Just over a year ago, New York Inspector General Lucy Lang took over an office that had languished in the legislative equivalent of a backwater. Since then, the office, whose primary function is that of a state agency watchdog, has reached out to both the media and the public in order to rebrand itself as “user friendly."
Lang spoke with Capital Tonight about some of the office’s investigations as well as this new guiding philosophy.
“(We want) to be a watchdog that people know about, that people feel is accessible, and that people utilize for ensuring that there’s integrity in state government,” Lang stated.
Prior to Lang’s tenure, the office was run by Letizia Tagliafierro, a former top aide to Gov. Andrew Cuomo in multiple capacities who was implicated in the sexual harassment scandal that ended Cuomo’s career in politics.
According to Lang, over 5,000 complaints are filed with the IG's office annually — many of them come through via the agency’s hotline number: 1-800-DO-RIGHT.
“We have a very rigorous process by which our subject matter experts review every complaint that comes in,” Lang explained.
The largest tranche of complaints has dealt with the Department of Corrections and Community Supervision (DOCCS). Indeed, one of Lang’s first major reports was released last month and looked at discipline within the DOCCS system. It was titled, “Racial Disparities in the Administration of Discipline in New York State Prisons."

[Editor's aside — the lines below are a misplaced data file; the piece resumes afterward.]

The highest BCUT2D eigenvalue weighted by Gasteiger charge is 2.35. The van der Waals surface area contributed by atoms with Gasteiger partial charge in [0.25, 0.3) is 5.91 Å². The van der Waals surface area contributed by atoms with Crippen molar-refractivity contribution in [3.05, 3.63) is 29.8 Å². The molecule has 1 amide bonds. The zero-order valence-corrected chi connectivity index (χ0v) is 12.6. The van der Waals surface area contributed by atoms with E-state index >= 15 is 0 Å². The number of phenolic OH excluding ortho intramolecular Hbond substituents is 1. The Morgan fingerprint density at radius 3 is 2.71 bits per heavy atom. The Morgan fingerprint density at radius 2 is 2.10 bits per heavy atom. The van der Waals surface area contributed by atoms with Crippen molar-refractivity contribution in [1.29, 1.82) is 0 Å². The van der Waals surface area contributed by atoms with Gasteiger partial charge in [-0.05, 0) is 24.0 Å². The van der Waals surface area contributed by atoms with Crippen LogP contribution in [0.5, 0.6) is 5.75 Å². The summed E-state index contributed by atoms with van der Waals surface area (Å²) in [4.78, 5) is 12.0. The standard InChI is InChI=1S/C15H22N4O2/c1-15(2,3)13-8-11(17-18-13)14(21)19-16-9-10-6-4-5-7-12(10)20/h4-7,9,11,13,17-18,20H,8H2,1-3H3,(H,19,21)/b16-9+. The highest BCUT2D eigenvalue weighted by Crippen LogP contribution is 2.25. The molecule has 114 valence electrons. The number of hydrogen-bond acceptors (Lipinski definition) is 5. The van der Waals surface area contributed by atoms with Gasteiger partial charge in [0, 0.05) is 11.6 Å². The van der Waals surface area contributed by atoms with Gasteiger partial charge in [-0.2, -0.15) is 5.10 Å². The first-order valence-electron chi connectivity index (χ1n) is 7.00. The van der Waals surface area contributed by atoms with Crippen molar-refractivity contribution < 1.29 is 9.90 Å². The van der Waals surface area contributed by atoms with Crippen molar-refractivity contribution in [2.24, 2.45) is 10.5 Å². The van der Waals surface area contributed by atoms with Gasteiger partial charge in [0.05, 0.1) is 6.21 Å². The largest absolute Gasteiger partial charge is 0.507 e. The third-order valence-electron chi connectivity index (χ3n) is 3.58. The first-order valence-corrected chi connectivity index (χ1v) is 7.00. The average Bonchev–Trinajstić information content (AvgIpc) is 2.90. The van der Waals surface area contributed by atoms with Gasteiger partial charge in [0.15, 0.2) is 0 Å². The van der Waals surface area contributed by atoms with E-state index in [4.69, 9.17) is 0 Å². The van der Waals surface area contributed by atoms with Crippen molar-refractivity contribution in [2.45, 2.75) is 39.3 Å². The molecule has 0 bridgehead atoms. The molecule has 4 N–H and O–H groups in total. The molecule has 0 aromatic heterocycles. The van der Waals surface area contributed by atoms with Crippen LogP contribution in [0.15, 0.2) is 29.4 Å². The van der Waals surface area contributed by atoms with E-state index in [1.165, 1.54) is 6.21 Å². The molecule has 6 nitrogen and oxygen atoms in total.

The report found that prisoners of color are more likely to be disciplined than white prisoners.
“As a result of our findings…we have recommended that the Department of Corrections implement annual and mandatory anti-bias training for all staff,” Lang said.
Lang explained that one way her office is recommending changes to state prisons is by eliminating discretion.
“We found, perhaps not surprisingly, that the kinds of infractions in which there was the greatest likelihood of disparate treatment, were ones where the individual administrator was able to make a discretionary choice,” Lang said.
The inspector general also recommended continuing the installation of cameras throughout the state prison system, as well as urging DOCCs to capture more data relevant to this issue.
When asked by Capital Tonight if the governor’s office had agreed to funding the purchase and installation of the cameras, Lang stated the following:
“I was asked to be an independent inspector general. As a result, I have built an office that has operated very much independently, and so we have not sought approval for our recommendations but given the whole administration’s commitment to racial justice issues, I am hopeful that all of our recommendations will be adopted.”
In addition to the responsibilities mentioned earlier, Lang also serves as the workers compensation fraud inspector general and welfare fraud inspector general.